February 24, 2009

Tiny Teardrops on the Weeping Willow


It is twenty degrees this morning and there's new spring growth on the weeping willow.

The willow tree is one of the first trees to emerge in the springtime. The green teardrops show no sign of damage from the cold temperatures. It seems too early for such lush foliage, but the willow tree always seems to come through just fine. The only time that I've seen the leaves damaged was from a late April hard freeze.

I was just reminded of one of the joys of growing a large weeping willow in the garden. In her recent blog story, gardening and writing friend, Helen Yoest, mentions how enjoyable it is to move aside the curtain of a willow that grows beside a path. I totally agree.

The large willow is at the corner, outside the cottage garden. The willow provides a graceful division between the cool colors of the outer front garden and the hot colors of the butterfly garden. Think of it as a room divider.

The front garden is planted primarily with blue, purple, pink and magenta. The butterfly garden, on the east side of the house, is planted with red, yellow, purple and orange.

A favorite bench is beneath the willow tree in the butterfly garden. The little bench is a nice, cool spot to take a break when I'm working in the garden. This curved bench is just the perfect size to tuck into the mass planting of red salvia greggii. The willow branches brush the bench in the breeze. This is where I sit to take photos of hummingbirds.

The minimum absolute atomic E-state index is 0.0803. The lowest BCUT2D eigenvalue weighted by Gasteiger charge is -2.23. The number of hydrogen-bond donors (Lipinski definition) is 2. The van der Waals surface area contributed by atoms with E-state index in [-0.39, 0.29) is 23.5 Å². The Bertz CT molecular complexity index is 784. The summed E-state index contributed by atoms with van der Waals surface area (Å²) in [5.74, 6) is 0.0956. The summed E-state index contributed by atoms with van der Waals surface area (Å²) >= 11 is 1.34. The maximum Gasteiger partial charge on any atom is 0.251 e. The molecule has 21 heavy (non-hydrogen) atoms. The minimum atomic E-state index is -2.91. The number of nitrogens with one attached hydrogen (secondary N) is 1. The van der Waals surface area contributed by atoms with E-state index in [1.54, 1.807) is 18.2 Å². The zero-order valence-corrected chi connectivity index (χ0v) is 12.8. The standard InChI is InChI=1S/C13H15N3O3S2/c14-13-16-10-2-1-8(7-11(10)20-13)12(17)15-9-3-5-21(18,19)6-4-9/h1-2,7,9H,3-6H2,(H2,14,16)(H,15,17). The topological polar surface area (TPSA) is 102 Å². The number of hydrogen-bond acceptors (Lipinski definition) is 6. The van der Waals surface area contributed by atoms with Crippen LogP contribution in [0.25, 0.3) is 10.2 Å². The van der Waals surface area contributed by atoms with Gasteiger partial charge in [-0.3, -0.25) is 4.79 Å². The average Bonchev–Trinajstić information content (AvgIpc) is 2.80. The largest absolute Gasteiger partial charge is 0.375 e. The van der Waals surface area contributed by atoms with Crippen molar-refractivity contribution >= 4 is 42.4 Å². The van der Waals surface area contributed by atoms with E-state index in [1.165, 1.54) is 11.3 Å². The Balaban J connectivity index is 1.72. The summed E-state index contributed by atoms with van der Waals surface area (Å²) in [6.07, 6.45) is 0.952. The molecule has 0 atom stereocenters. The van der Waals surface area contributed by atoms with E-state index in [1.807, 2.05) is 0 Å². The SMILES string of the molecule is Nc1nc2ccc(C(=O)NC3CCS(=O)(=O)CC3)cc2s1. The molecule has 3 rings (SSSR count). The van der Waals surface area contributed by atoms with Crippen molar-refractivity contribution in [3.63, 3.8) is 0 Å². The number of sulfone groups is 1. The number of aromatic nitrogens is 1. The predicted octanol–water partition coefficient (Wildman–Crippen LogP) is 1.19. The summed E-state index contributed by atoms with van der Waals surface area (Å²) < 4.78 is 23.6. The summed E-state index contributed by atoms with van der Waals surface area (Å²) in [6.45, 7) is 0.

All of the birds seem to love the willow tree, too. From the high perch, they can watch over the garden and bird feeders. When the hummingbirds are here, they spend time in the willow to preen between sipping from feeders and favorite flowers planted in both gardens.

I have come to love my tree beside the garden path. The fast-growing tree creates a sense of maturity in my young garden. Planted in a low area at the bottom of the slope, it received irrigation during the fall of 2005 when it was getting established. Since then, it has been watered by rainfall. The roots are far from any underground pipes, so we are comfortable with growing this glorious ornamental tree.

There's something romantic about a weeping willow tree. Perhaps it's the movement of the branches. Perhaps it is the mystery of walking through the veil of green branches. Perhaps it is the willow's subtle announcement of spring.

Story and photos by Freda Cameron

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Defining Your Home, Garden & Travel

Home, garden and travel tips by Freda Cameron

Freelance travel writer. My current fiction writing projects include a completed manuscript and several works in progress.

By the way, my name is pronounced fred-ah, not freed-ah. Thank you.

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